Tag Archives: jamie flinchbaugh

Bending the Curve

America’s form of government, borne out of an ideal of freedom and equality, has, for all of our short-term criticisms, been the object of continuous improvement since its founding.  Adapting to social and economic changes, population shifts and growth, technological, environmental and natural resource challenges, what seems to be an immovable inertial monument is actually under constant revision and improvement.

The leaders of this charge we call statesmen (and women), persons who are able to fashion compromise between many disparate groups.  They are beholden to the voices of so many customers,  it seems impossible at times that any change could be effected.  Yet these public sector leaders are able somehow to create many small changes for the better to enable the monument to move slightly.  Could we call that government kaizen?

The State of Maine calls it “Bending the Curve.”   Listen to Walter Lowell, Director of the Office of Lean Management for Maine’s Department of Health and Human Services, describe Maine’s five-year effort to improve quality, shorten lead-time and reduce costs in Maine State government.   As the program has gained traction it has become a model for improvement in our publc sector, Lean’s next big frontier.

Here’s a sneak preview podcast of his upcoming presentation at our October 5-6 Northeast Shingo Conference.

(If you cannot see the audio player below, please visit http://wp.me/p1cOUS-9n to hear the sneak preview podcast.)

The conference is just around the corner.  Enroll now and you may be the winner of a complete set of GBMP DVD’s – over two dozen titles including four new products to be released at the conference.  Hope to see you there.


Mad as H_ll

Okay, I admit, some days I get a little upset when I think about the exodus of jobs from our shores. This clip from the movie Network sums up my emotional state at those times. Take a look if you have two minutes. It’s very relevant today.   Being involved with many organizations that are prospering in our region, I get angry at the doomsayers; and I worry about the monkey-see-monkey-do mentality that has gripped much of our industry. I’m frustrated by a few experts who say that the loss of US manufacturing jobs is inevitable.

Last November, when we announced the theme of our 2011 Northeast Shingo Conference, Made Lean In America, one of those experts contacted me with a sincere request that I not raise false hopes for American manufacturing.   In fairness, he did not say that it’s impossible for American industry to compete, rather that we lack the passion to do what is necessary to keep manufacturing on our shores.

I disagree, as I see this passion in many individuals and organizations in our region.   But it’s not only about passion.    “Doing what is necessary,” requires a great deal of rationality as well.  One of our speakers, Reshoring Initiative founder, Harry Moser, will explain why Re-shoring manufacturing is a critical step in most lean journeys.  Conference attendees will also receive his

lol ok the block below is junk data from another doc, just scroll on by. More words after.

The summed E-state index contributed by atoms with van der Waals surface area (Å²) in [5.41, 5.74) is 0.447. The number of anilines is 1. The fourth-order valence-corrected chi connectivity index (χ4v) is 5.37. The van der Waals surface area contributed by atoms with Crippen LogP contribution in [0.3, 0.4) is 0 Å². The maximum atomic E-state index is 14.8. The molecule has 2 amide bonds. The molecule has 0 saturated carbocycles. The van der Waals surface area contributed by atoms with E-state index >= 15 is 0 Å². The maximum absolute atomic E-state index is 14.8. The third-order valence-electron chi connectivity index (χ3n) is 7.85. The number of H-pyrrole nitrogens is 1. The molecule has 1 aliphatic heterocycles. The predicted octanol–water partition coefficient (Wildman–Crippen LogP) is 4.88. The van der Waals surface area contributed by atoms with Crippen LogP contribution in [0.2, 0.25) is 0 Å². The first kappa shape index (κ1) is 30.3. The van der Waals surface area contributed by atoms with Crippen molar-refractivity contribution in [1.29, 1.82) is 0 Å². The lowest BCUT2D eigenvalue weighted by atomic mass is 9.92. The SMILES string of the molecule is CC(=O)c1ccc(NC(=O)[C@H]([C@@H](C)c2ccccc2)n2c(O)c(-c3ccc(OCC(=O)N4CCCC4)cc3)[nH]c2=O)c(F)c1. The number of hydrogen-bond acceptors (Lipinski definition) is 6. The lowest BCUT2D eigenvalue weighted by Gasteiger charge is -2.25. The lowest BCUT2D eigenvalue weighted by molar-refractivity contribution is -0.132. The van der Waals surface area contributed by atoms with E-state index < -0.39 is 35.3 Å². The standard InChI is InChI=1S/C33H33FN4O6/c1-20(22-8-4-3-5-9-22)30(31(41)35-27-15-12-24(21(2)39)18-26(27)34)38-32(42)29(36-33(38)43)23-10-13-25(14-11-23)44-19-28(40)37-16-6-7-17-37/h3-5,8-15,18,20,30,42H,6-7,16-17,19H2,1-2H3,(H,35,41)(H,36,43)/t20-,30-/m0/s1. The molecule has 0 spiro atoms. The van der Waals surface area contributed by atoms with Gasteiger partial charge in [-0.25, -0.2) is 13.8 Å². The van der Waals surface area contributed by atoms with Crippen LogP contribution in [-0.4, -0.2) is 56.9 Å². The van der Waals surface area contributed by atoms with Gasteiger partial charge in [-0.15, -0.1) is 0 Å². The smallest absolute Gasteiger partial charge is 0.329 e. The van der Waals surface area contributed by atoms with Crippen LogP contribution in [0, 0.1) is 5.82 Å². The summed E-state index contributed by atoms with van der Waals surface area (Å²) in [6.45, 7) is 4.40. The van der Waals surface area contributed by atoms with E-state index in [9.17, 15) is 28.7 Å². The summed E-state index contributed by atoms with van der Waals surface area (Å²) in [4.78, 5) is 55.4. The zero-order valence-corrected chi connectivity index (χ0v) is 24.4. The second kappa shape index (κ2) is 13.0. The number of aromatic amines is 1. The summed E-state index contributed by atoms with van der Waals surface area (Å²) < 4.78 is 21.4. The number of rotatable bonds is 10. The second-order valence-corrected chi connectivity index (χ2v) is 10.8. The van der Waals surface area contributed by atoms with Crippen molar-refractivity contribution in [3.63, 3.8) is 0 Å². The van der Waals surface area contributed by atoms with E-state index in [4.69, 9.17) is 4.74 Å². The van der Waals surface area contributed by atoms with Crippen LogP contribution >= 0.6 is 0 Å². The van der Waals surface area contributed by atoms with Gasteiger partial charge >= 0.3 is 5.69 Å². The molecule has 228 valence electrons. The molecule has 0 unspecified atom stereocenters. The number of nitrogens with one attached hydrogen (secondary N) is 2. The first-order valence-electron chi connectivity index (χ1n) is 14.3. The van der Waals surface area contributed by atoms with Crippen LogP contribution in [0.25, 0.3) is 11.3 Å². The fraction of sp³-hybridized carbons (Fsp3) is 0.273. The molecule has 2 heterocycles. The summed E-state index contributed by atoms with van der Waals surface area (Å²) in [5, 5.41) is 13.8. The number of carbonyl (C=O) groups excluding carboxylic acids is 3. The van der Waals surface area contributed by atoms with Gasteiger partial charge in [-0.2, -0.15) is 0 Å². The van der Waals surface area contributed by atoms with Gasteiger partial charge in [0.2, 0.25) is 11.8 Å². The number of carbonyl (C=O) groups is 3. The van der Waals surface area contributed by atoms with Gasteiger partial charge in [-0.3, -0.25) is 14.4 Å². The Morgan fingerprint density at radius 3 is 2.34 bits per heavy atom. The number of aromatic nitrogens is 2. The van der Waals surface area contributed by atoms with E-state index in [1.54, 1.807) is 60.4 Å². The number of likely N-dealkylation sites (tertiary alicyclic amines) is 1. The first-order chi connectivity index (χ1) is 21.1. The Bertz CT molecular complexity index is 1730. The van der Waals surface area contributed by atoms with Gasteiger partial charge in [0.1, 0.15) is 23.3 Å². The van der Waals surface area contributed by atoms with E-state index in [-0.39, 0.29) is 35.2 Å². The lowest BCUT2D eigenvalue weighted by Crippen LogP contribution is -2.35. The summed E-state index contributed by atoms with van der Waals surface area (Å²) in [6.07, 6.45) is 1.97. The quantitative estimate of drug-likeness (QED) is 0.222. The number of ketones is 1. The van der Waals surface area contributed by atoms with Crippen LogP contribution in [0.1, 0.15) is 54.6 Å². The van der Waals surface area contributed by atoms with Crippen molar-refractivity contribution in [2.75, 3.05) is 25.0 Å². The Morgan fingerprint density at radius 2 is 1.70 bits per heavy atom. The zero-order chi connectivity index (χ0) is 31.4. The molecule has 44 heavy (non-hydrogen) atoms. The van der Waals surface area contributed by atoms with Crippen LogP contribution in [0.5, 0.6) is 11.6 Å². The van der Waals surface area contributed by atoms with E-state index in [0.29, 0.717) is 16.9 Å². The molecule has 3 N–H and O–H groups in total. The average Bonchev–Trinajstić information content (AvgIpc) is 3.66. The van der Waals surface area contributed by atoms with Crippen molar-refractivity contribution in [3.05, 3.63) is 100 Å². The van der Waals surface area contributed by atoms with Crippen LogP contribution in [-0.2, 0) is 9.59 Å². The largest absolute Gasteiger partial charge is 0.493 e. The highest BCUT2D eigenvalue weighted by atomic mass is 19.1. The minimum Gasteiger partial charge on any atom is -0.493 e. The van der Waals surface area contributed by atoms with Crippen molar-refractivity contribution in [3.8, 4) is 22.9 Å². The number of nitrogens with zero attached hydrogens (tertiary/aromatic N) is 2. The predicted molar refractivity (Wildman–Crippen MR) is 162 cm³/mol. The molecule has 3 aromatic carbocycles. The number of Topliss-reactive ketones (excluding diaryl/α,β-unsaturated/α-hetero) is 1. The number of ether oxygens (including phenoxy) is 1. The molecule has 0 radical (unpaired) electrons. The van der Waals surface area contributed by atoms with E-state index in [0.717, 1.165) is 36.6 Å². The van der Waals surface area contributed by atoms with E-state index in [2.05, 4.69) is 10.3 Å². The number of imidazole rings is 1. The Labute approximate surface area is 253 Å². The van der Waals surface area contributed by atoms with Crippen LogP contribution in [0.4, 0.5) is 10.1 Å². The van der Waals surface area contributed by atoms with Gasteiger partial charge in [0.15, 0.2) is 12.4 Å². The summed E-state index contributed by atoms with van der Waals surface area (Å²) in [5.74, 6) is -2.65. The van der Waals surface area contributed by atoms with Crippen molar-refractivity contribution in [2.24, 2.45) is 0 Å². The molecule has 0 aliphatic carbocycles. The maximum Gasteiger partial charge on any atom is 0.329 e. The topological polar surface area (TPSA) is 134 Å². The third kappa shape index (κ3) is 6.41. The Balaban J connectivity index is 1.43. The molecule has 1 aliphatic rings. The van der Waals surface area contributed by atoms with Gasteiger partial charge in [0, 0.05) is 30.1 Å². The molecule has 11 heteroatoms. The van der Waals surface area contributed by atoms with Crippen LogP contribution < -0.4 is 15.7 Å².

organization’s free software to calculate the true benefit of re-shoring.  Take a few moments to hear a sneak preview of Harry Moser’s presentation.

(If you can’t play the audio from this email, please visit http://wp.me/p1cOUS-95 to hear it on the blog.)

Hope we see you in October. Come show your passion, network, learn, share, steal, absorb, celebrate and rejuvenate.


Harry Moser

Blame Wars

My introduction to corrective action, about forty years ago, was a four-part form called an Internal Discrepancy Report, or “IDR” as it was affectionately known.    If material was defective we called it “discrepant.”  Maybe I’m mincing words here, but I think discrepancy implies a disagreement or inconsistency, for example, a discrepancy between your bank statement and your checkbook balance.   Funny word, “discrepancy.”   We said “discrepancy” but we meant, “defect.”

Of the four parts of the IDR it was probably not a coincidence that the Pink Copy went to the area where the defect – oops, discrepancy – was thought to have originated.  On the root cause analysis section of the IDR, the word “workmanship” frequently appeared.  Perhaps it should have been a checkbox to save time.

Before we began our Lean odyssey, I think we mostly used only one of the five whys.   Our root cause analysis was pretty shallow.   Consequently, our corrective action looked more like fault assignment.  Comments in the corrective action section of the IDR read like “employee was spoken to” or “re-training.” In the end, IDR’s were a means to round up the usual suspects.

The problem however was not really with the IDR or the word “discrepancy” (which essentially was intended to avoid pre-judgment), but with the fact that the culture at the time tended to presume guilt.  One employee warned me “Be careful if you report a problem, they may blame you.”  We had an apparent process in the IDR whose purpose was to identify and correct problems, but the actual process discouraged reporting problems

So how important is your culture to effective problem-solving?   Want to learn more about building a problem-solving organization?   Take a couple minutes to hear this sneak preview of Jamie Flinchbaugh’s keynote presentation at our October 5-6 Made Lean in America conference in Springfield, Massachusetts.

(Click on the triangle to listen)

Hope to see you at the conference.